Another time, we were discussing something of a political nature with a friend who has different views from ours. He asked a question about one of our views. We gave a clear, concise answer. He accused us of changing the subject. We restated his question and matched our answer exactly to his question. He again accused us of changing the subject. I thought him impossibly dense. Hm...

I have many times considered whether we even see things the same way. For example, my husband and I have a vastly different opinion of beauty. Are we seeing the same things? Do colors look the same to you as they do to me? Do shapes look the same way? What about depth perception? How much of this has to do with the way our eyes function? Brains? Conditioning? Do we hear things the same way? Feel things the same way? People make fun of the way I can't stand touching flour or sand. But do you feel the same way when you walk across the beach? Taste the same orange juice I do?

I am now thinking to myself, "I wonder how clear this post is coming across. It all makes sense to me. Each thought logically leads to the next." Are any of you thinking, "Not only does this girl ramble, she's totally incomprehensible, too!"? But surely you have to admit this is such an interesting thought! No wonder we're counseled to not judge another before we've walked a mile in their shoes. Maybe it's that we shouldn't judge another before we've seen/felt/heard... like they do. And since that seems to be impossible, at least for now, that's why we really shouldn't judge?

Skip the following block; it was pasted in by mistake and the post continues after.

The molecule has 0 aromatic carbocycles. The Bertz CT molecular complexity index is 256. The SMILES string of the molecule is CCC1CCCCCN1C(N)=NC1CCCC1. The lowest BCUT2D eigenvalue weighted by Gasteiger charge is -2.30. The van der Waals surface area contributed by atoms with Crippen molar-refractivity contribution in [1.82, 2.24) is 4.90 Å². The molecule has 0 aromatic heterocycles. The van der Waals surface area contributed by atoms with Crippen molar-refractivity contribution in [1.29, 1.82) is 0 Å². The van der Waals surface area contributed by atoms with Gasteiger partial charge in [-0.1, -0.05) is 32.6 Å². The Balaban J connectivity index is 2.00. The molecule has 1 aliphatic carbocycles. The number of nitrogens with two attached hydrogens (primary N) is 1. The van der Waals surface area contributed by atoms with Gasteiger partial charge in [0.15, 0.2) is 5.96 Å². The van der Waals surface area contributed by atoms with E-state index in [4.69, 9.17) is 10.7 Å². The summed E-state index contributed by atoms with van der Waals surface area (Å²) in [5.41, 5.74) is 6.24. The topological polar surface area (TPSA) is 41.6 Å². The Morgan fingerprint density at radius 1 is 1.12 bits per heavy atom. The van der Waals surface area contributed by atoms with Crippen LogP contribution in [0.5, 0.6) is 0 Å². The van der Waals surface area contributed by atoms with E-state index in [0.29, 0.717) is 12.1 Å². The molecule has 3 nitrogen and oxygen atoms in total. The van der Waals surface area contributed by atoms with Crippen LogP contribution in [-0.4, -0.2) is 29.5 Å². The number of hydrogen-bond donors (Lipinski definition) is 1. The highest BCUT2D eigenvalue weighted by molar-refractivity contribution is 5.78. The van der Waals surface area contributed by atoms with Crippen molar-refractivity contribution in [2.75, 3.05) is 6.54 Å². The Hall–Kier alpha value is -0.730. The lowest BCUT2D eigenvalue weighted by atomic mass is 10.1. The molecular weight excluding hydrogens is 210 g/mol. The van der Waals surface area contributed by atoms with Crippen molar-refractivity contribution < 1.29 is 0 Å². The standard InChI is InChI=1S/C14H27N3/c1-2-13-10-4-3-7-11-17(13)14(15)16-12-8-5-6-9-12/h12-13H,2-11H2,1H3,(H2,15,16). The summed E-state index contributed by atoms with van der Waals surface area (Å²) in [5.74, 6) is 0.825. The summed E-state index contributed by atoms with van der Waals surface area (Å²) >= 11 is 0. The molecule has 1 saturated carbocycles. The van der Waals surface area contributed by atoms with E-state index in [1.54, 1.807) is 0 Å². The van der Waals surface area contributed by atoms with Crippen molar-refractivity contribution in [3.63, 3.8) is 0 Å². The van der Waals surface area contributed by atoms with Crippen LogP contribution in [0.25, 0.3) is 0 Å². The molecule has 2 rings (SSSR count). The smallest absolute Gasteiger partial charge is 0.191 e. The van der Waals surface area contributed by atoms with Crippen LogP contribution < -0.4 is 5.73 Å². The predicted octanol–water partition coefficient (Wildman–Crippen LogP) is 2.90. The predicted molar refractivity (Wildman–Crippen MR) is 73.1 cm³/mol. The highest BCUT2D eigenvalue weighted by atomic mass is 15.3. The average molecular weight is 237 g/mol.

My aunt told me about for the first time last week. That's My Life is Average to those of you like me who are not in the know. I just got on the for the first time and found this story: